theres no right or wrong, its not about the right or wrong notes, its not
about the instrument, they are playing because it feels right. So its the same
way and reason that you sing in the shower or when you are driving to work,
you are singing. You are not singing because it is the right notes, or you know
the right scales. You are singing because it feels good.
I spoke to a lady at breakfast who said I am Ella Fitzgerald when I am in the
shower, and of course she is right, so why does that change when someone
outside starts to listen? That freedom becomes lost as we grow, as we learn
and we need to find a way to keep that freedom. And it can be done. It is not
gone forever. A kid playing air guitar will play with a smile on their face. Give
them their first lesson, the smile goes away. And, a lot of the times you have
to work for your whole musical lives to get that smile back. As teachers, we
can keep that smile if we approach it the right way, and I say approach it like
a language. Allow the student to keep his freedom. As I got older, a little bit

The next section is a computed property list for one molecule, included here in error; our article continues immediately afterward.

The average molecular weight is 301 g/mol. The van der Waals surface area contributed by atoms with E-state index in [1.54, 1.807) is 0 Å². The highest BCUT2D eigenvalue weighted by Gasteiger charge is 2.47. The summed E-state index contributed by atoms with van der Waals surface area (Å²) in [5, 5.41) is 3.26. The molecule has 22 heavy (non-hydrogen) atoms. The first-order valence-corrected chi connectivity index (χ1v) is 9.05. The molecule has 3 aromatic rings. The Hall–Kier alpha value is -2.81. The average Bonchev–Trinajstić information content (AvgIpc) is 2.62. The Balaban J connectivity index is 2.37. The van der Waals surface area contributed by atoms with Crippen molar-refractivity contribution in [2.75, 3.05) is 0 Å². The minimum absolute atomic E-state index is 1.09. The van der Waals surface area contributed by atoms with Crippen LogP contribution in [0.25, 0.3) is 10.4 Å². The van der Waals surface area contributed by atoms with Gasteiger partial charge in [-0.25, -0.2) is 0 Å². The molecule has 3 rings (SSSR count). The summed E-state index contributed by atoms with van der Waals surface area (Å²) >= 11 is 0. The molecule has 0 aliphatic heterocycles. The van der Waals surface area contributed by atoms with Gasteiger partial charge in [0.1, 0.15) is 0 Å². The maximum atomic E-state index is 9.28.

older, and our brothers and I started to tour and play a lot. My mom would
ask the question that I never understood really until I got much older and had
kids of my own, but my mom would asks us boys, she would say, what does
the world need with another good musician?.
Think about that. And I am saying music but insert your own career. What
does the world need with you? And it really made me realize that now, as I
got older, music is more than just a language, music is a lifestyle. It is my
lifestyle and dont get me wrong I am not talking about the lifestyle a lot of
musicians lead, because we can look back at our musical heroes of the past
and realize they were huge successes in music but just as huge failures in life.
And I could name a few of them but I dont want to upset anybody, but if we
think about our heroes, a lot of them, and I think our parents were preparing